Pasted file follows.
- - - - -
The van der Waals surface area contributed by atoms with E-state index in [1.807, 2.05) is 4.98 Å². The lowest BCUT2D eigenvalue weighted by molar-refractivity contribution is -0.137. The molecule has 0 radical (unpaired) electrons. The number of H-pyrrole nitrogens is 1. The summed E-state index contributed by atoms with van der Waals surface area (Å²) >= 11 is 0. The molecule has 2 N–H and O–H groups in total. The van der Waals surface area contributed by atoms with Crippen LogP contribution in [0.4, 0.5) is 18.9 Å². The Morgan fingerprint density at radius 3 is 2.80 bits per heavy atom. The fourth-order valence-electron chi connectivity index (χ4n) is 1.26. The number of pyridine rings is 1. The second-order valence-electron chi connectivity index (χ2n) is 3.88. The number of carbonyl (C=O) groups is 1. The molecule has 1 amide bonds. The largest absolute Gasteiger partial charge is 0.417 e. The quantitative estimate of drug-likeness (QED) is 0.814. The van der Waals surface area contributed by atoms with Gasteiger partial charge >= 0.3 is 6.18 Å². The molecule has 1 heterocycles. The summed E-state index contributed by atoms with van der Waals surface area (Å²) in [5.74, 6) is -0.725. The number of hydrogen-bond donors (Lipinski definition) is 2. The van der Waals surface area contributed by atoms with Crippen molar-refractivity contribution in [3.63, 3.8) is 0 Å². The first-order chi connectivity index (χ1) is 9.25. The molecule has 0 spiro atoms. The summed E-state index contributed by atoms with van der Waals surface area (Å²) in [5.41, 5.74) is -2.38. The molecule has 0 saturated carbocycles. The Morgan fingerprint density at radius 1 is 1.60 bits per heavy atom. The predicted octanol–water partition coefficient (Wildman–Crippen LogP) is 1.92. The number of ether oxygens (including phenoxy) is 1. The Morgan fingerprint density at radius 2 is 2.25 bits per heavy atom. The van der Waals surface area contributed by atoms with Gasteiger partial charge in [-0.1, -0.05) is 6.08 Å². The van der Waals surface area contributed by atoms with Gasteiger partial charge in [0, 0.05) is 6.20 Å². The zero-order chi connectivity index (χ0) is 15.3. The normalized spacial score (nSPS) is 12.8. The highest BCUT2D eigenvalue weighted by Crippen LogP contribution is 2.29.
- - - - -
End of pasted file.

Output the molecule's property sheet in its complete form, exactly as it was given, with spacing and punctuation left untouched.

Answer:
The van der Waals surface area contributed by atoms with E-state index in [1.807, 2.05) is 4.98 Å². The lowest BCUT2D eigenvalue weighted by molar-refractivity contribution is -0.137. The molecule has 0 radical (unpaired) electrons. The number of H-pyrrole nitrogens is 1. The summed E-state index contributed by atoms with van der Waals surface area (Å²) >= 11 is 0. The molecule has 2 N–H and O–H groups in total. The van der Waals surface area contributed by atoms with Crippen LogP contribution in [0.4, 0.5) is 18.9 Å². The Morgan fingerprint density at radius 3 is 2.80 bits per heavy atom. The fourth-order valence-electron chi connectivity index (χ4n) is 1.26. The number of pyridine rings is 1. The second-order valence-electron chi connectivity index (χ2n) is 3.88. The number of carbonyl (C=O) groups is 1. The molecule has 1 amide bonds. The largest absolute Gasteiger partial charge is 0.417 e. The quantitative estimate of drug-likeness (QED) is 0.814. The van der Waals surface area contributed by atoms with Gasteiger partial charge >= 0.3 is 6.18 Å². The molecule has 1 heterocycles. The summed E-state index contributed by atoms with van der Waals surface area (Å²) in [5.74, 6) is -0.725. The number of hydrogen-bond donors (Lipinski definition) is 2. The van der Waals surface area contributed by atoms with Crippen molar-refractivity contribution in [3.63, 3.8) is 0 Å². The first-order chi connectivity index (χ1) is 9.25. The molecule has 0 spiro atoms. The summed E-state index contributed by atoms with van der Waals surface area (Å²) in [5.41, 5.74) is -2.38. The molecule has 0 saturated carbocycles. The Morgan fingerprint density at radius 1 is 1.60 bits per heavy atom. The predicted octanol–water partition coefficient (Wildman–Crippen LogP) is 1.92. The number of ether oxygens (including phenoxy) is 1. The Morgan fingerprint density at radius 2 is 2.25 bits per heavy atom. The van der Waals surface area contributed by atoms with Gasteiger partial charge in [-0.1, -0.05) is 6.08 Å². The van der Waals surface area contributed by atoms with Gasteiger partial charge in [0, 0.05) is 6.20 Å². The zero-order chi connectivity index (χ0) is 15.3. The normalized spacial score (nSPS) is 12.8. The highest BCUT2D eigenvalue weighted by Crippen LogP contribution is 2.29.